Background: Although annular fibrosis is the hallmark of cirrhosis, other microscopic changes impacting on liver function such as sinusoid capillarization or loss of metabolic zonation are common. A sustained virological response (SVR) may halt fibrosis deposition in hepatitis C virus (HCV) infected patients, but its impact on the other cirrhosis-associated lesions is unknown.AIMS:To assess the impact of an SVR on cirrhosis-related histopathological features.MATERIAL AND METHODS:Paired pre- and post-treatment liver biopsies from 38 HCV cirrhotics with an SVR were analysed. Fibrosis was staged by METAVIR and the area of fibrosis by morphometry. Ductular proliferation, metabolic zonation, sinusoid capillarization and hepatic stellate cells activation were assessed by anti-cytokeratin7 (CK7), -glutamine synthetase (GS), -cytochrome P4502E1 (CYP2E1), -CD34 and alpha-smooth muscle actine (αSMA).RESULTS:After 61 months from an SVR, cirrhosis regression was observed in 61%, and the collagen content decreased in 89%. Although periportal and lobular necroinflammation vanished, portal inflammation persisted in 66%. Ductular proliferation decreased in 92%. Before treatment, metabolic zonation was lost, as shown by GS and CYP2E1, in 71% and 88%, respectively, with normalization in 79% and 73%, after an SVR. Conversely, no changes in sinusoidal capillarization were observed after treatment, as assessed by CD34 (p=0.41) and αSMA (p=0.95). Finally, no differences in all the immunohistochemical scores emerged whether or not cirrhosis persisted.CONCLUSION:Cirrhosis regression and fibrosis amount decrease are frequently observed among HCV cirrhotic patients with an SVR. Despite ductular proliferation vanishing and lobular zonation restoration, portal inflammation and sinusoidal capillarization may not regress after viral eradication (HEPATOLOGY 2012.)

A morphometric and immunohistochemical study to assess the benefit of a sustained virological response in hepatitis C virus patients with cirrhosis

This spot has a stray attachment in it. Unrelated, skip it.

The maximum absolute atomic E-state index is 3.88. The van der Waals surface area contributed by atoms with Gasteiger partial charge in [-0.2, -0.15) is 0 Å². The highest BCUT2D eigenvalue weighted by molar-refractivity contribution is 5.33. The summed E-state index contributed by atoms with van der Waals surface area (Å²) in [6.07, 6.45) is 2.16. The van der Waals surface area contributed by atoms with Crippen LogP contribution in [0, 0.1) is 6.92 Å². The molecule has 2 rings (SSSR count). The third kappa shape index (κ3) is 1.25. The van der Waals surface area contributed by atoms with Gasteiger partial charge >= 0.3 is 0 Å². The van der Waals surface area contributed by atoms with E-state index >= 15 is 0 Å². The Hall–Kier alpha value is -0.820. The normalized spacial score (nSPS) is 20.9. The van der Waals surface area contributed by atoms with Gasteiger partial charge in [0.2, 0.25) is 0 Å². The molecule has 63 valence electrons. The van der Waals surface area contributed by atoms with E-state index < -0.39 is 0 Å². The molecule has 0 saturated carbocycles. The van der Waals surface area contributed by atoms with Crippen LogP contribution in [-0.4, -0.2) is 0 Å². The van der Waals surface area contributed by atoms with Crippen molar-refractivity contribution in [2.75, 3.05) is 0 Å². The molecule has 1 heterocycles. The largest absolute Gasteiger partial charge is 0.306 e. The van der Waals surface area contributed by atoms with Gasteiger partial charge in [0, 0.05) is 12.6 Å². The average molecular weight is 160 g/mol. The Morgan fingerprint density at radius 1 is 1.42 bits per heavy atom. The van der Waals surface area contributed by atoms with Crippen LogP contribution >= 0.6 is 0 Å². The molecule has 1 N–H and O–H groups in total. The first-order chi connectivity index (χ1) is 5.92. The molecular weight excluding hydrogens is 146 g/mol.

Aghemo A;
2012

Abstract

Background: Although annular fibrosis is the hallmark of cirrhosis, other microscopic changes impacting on liver function such as sinusoid capillarization or loss of metabolic zonation are common. A sustained virological response (SVR) may halt fibrosis deposition in hepatitis C virus (HCV) infected patients, but its impact on the other cirrhosis-associated lesions is unknown.AIMS:To assess the impact of an SVR on cirrhosis-related histopathological features.MATERIAL AND METHODS:Paired pre- and post-treatment liver biopsies from 38 HCV cirrhotics with an SVR were analysed. Fibrosis was staged by METAVIR and the area of fibrosis by morphometry. Ductular proliferation, metabolic zonation, sinusoid capillarization and hepatic stellate cells activation were assessed by anti-cytokeratin7 (CK7), -glutamine synthetase (GS), -cytochrome P4502E1 (CYP2E1), -CD34 and alpha-smooth muscle actine (αSMA).RESULTS:After 61 months from an SVR, cirrhosis regression was observed in 61%, and the collagen content decreased in 89%. Although periportal and lobular necroinflammation vanished, portal inflammation persisted in 66%. Ductular proliferation decreased in 92%. Before treatment, metabolic zonation was lost, as shown by GS and CYP2E1, in 71% and 88%, respectively, with normalization in 79% and 73%, after an SVR. Conversely, no changes in sinusoidal capillarization were observed after treatment, as assessed by CD34 (p=0.41) and αSMA (p=0.95). Finally, no differences in all the immunohistochemical scores emerged whether or not cirrhosis persisted.CONCLUSION:Cirrhosis regression and fibrosis amount decrease are frequently observed among HCV cirrhotic patients with an SVR. Despite ductular proliferation vanishing and lobular zonation restoration, portal inflammation and sinusoidal capillarization may not regress after viral eradication (HEPATOLOGY 2012.)
Fibrosis; Regression; Hepatic Progenitor Cells (HPCs); Metabolic Zonation; Sinusoidal Capillarization
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Utilizza questo identificativo per citare o creare un link a questo documento: http://hdl.handle.net/11699/3128
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